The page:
What does the water jump mean to you as a rider who wishes to compete on the world stage of show jumping? If you are a rider who wants to compete in classes that will give you the experience to move up in difficulty and prestige and improve your chances of competing on a team representing your country you need to have a horse that can jump the open water. If you have the horse you need to learn how to ride the open water.
This is not a jump that rides like any other so experience jumping it is paramount. Water jumps can be built at home and there you gain some experience. Competition is vital to any young rider and learning to deal with the stress of completing major courses that will include some or all of the major jumping tests is also part of the process. The average open water is between 12 to 13 feet. (3.65-4meters.) The average length of a horses stride is about the same. The modern show horse has a bigger step than horses 10 years ago. The test of riding the water is to get your mount with nice momentum as close as you can to the base of the water and be confident that if this distance at takeoff is achieved your horse will find it comfortable to jump over the water. If you wish to move up in difficulty in show jumping an experienced horse is what I take for granted. You cannot move up easily if your horse does not have the experience to teach you and not the other way around. I have tried to make the case for a more liberal use of the water at this venue (WEF) for a long time. The best argument for not using the open water has been that most of our major grand prix are held under the lights at night and the water is too spooky. I have done a little research and will take you back to 2014 and work our way forward to present day.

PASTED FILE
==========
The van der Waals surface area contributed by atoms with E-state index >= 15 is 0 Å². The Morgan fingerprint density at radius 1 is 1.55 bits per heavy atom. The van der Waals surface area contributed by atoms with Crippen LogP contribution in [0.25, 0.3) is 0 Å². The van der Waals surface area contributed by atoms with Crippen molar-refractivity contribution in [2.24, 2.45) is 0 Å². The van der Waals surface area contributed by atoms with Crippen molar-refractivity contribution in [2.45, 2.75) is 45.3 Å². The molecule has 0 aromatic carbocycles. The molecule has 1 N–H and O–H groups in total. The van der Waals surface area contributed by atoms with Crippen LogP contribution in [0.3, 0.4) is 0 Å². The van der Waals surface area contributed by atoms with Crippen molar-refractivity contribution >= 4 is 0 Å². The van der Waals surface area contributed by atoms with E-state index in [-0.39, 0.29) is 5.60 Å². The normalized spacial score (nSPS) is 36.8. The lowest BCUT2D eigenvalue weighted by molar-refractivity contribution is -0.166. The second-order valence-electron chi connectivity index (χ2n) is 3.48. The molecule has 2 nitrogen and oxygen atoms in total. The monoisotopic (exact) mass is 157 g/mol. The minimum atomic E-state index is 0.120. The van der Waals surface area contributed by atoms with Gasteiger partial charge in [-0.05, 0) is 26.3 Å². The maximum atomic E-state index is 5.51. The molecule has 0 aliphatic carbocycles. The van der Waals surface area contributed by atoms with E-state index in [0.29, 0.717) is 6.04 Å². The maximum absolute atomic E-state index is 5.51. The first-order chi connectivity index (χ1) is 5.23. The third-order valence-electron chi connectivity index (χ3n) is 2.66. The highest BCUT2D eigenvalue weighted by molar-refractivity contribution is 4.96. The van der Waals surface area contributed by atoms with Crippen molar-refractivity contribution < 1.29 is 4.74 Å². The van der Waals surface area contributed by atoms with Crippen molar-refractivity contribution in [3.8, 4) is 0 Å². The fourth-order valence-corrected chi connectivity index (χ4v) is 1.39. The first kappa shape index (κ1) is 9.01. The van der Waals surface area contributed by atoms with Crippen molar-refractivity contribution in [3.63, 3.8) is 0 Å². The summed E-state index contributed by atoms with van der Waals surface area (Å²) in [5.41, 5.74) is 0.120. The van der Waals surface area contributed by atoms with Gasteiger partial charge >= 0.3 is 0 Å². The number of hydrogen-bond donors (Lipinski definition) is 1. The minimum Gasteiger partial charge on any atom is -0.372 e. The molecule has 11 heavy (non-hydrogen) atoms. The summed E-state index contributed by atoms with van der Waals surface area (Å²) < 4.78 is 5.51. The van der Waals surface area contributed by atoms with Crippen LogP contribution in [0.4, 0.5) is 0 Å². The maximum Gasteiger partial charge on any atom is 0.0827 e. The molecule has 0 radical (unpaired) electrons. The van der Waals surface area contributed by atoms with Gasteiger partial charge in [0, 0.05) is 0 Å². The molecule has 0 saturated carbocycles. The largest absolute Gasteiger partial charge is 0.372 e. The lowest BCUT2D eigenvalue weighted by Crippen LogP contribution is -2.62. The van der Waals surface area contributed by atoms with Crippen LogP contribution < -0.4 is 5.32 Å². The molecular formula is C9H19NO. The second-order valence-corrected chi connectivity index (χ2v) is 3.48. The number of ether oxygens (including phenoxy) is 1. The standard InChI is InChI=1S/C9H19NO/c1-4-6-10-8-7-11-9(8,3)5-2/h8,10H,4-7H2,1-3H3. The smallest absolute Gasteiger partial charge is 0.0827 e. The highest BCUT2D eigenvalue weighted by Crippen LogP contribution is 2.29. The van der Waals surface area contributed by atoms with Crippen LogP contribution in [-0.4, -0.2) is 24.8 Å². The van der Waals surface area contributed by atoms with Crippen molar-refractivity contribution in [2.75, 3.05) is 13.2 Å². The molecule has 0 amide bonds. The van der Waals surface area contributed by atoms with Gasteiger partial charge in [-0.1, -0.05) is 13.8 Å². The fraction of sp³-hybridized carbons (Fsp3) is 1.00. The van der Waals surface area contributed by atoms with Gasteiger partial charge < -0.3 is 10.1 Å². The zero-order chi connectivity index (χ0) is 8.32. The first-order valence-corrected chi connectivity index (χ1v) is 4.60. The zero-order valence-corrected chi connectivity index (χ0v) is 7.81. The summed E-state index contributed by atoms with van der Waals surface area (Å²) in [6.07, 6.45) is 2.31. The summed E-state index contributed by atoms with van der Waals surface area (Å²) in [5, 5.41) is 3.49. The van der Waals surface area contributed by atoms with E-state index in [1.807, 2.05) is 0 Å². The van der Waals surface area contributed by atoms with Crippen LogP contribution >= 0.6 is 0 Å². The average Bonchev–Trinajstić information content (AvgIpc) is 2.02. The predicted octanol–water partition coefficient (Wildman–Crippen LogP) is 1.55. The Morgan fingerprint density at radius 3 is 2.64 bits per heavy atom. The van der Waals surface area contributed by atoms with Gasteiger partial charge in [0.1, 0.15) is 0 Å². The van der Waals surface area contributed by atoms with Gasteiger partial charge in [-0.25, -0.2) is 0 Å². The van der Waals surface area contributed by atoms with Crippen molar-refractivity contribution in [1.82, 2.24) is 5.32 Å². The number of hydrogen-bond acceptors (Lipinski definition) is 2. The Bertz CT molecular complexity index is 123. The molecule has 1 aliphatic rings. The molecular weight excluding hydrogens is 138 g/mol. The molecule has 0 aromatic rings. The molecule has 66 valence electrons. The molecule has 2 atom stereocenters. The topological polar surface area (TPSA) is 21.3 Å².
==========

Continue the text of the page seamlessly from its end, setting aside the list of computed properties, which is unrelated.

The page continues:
2014 week 8 there were 4 toes in the tub under the lights.
2014 week 10 there were 4 toes in the tub under the lights.
2014 week 12 there were 2 toes in the tub under the lights.
2014 in daylight there were 4 toes in the tub.
2015 week 5 in daylight there were 4 toes in the tub and 1 refusal.
2015 week 8 there were 9 toes in the tub under the lights.
2016 week 7 there were 7 toes in the tub and 1 refusal under the lights.
2016 week 8 there were 6 toes in the tub under the lights.
2016 week 12 there were 2 toes in the tub under the lights. ($500,000 GP.)
There was no water this season in daylight due to bad weather. Derby field).
2017 week 4 there were 5 toes in the tub and 2 refusals in daylight.
2017 week 9 there were 6 toes in the tub and 2 eliminations. (1 fall) (Under the lights.)
2017 week 11 there were 4 toes in the tub under the lights.
2018 week 4 there were 6 toes in the tub in daylight.
2018 week 11 there were 6 toes in the tub and 3 refusals under the lights.
2018 week 12 there were 8 toes in the tub under the lights.
My opinion is that these facts support my belief that there is very little difference between the use of the water jump in daylight or under the lights. As I have stated in the past I do not want the water to be used too much but never is not doing the sport and our developing athletes any favors. I work with the Canadian youth riders and in selecting teams one mandatory requirement is that they can prove capability to jump water on the horse or horses that they submit for team competition. Go anywhere in the world and the water jump will be used even in young horse developing classes. The use of the water must be used for developing our future team riders and horses that will be used for competition at the highest level. If the decision is made not to use the water under the lights we need to find a better excuse.